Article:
Objects in your sky: Comets

by Dominic Ford

Below is a list of the brightest few comets that are visible at present.

You are welcome to reproduce the text below for non-profit purposes, providing you credit In-The-Sky.org.

Comet name Mag Constellation Separation
from Sun
Trend Latest observation from
BAA Comet Section
Comet name Mag Constellation Separation
from Sun
Trend Latest observation from
BAA Comet Section
C/2018 Y1 (Iwamoto)11.7Perseus67°
Fading
(peak at mag 6.1 on 12 Feb 2019)
3 Mar 2019
38P/Stephan-Oterma12.3Lynx116°
Fading
3 Mar 2019
C/2016 M1 (PANSTARRS)12.5Dorado74°
Fading
31 Oct 2018
C/2016 R2 (PANSTARRS)12.7Hercules110°
Fading
4 Feb 2019
69P/Taylor12.8Taurus64°
Fading
None available
46P/Wirtanen12.8Leo Minor129°
Fading
3 Mar 2019
C/2018 N2 (ASASSN)13.0Cetus23°
Brightening
(peak at mag 10.3 on 20 Oct 2019)
4 Feb 2019
C/2018 L2 (ATLAS)13.0Andromeda41°
Fading
4 Feb 2019
C/2017 M4 (ATLAS)13.1Ophiuchus101°
Brightening
(peak at mag 12.8 on 2 May 2019)
2 Oct 2018
74P/Smirnova-Chernykh13.2Libra122°
Brightening
(peak at mag 13.1 on 4 May 2019)
29 Feb 2012
123P/West-Hartley13.6Ursa Major144°
Fading
(peak at mag 13.3 on 19 Feb 2019)
3 Mar 2019
C/2016 N6 (PANSTARRS)14.1Lepus81°
Fading
4 Feb 2019
168P/Hergenrother14.3Piscis Austrinus50°
Brightening
(peak at mag 11.5 on 22 Aug 2019)
15 Jan 2013
C/2017 T2 (PANSTARRS)14.4Cetus44°
Brightening
4 Feb 2019
C/2015 O1 (PANSTARRS)14.5Lynx120°
Fading
1 Dec 2018
60P/Tsuchinshan14.6Leo168°
Fading
4 Feb 2019
C/2017 S3 (PANSTARRS)15.0Draco114°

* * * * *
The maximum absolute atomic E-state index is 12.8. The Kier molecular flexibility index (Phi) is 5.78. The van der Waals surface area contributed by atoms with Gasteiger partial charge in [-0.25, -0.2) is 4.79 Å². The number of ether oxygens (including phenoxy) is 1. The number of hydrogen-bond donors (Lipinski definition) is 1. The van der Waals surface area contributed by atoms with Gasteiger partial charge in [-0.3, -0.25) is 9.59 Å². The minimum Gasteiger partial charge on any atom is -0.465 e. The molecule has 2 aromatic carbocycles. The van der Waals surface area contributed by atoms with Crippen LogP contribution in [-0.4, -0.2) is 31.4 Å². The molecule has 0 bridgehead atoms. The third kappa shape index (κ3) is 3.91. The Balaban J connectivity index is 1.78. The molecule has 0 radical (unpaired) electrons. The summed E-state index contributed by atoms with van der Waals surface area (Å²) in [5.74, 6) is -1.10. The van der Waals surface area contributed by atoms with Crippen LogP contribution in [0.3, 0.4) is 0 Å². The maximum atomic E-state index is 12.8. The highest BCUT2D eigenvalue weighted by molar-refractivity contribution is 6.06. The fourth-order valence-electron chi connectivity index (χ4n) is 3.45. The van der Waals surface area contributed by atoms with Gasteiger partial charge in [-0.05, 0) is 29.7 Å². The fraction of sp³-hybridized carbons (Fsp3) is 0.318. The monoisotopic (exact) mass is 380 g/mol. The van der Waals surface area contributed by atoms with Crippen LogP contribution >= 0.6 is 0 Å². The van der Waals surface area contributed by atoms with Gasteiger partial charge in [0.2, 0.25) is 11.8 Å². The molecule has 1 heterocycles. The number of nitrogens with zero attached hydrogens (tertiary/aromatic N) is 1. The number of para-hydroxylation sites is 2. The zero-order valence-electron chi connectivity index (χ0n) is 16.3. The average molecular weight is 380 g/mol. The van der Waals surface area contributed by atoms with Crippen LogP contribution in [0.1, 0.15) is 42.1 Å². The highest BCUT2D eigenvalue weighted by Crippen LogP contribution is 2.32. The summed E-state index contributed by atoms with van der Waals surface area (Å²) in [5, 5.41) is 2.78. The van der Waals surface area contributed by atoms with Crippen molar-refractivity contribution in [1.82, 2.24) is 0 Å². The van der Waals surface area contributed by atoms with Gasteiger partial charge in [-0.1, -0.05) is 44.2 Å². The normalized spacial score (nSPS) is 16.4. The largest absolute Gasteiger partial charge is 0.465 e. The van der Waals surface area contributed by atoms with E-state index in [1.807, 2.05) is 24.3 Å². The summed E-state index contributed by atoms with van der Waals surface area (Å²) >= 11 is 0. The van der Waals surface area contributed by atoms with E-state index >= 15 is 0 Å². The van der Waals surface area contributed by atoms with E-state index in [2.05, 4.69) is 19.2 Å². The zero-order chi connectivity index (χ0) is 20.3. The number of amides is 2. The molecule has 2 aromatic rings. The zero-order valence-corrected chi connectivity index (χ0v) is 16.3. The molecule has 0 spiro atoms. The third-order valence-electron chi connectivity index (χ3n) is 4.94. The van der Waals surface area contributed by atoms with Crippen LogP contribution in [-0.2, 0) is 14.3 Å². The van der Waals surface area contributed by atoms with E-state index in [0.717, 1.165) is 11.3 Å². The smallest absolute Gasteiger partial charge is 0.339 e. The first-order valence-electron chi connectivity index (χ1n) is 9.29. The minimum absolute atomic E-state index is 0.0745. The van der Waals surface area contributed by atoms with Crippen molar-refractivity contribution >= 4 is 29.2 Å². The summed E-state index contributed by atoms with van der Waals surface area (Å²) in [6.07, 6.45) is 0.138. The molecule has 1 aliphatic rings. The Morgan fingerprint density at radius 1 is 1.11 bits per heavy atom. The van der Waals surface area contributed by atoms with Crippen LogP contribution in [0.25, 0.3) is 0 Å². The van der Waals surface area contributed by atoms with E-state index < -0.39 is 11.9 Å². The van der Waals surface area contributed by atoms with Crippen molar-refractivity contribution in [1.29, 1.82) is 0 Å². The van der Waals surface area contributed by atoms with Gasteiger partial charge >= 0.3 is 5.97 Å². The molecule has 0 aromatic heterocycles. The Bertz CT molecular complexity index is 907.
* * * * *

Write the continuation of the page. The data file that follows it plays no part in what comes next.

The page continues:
Fading
1 Dec 2018
240P/NEAT15.1Ursa Major130°
Fading
1 Mar 2018
48P/Johnson15.3Cetus30°
Fading
31 Oct 2018
C/2014 S2 (PANSTARRS)15.5Centaurus138°
Brightening
(peak at mag 15.5 on 23 Feb 2019)
3 Aug 2016
59P/Kearns-Kwee16.1Gemini113°
Fading
31 Dec 2099
C/2015 V2 (Johnson)16.2Sculptor41°
Fading
19 Oct 2017
260P/McNaught16.3Microscopium61°
Brightening
(peak at mag 11.0 on 24 Sep 2019)
22 Dec 2012
246P/NEAT16.4Lynx119°
Brightening
1 Aug 2013
65P/Gunn16.5Cetus
Fading
1 Aug 2017

The position of each comet is calculated from orbital elements published by the Minor Planet Center (MPC), and is typically known with a high degree of confidence.

Where possible, magnitudes are estimated from observations sent into the BAA Comet Section, as compiled by Jonathan Shanklin. We avoid using the MPC's own magnitude estimates, since they are rarely updated. Nonetheless, comets are intrinsically unpredictable objects, and magnitude estimates must always be taken with a pinch of salt.

Click on the names of individual comets to display six-month ephemerides and finder charts.

Ashburn

Latitude:
Longitude:
Timezone:

39.04°N
77.49°W
EDT

Color scheme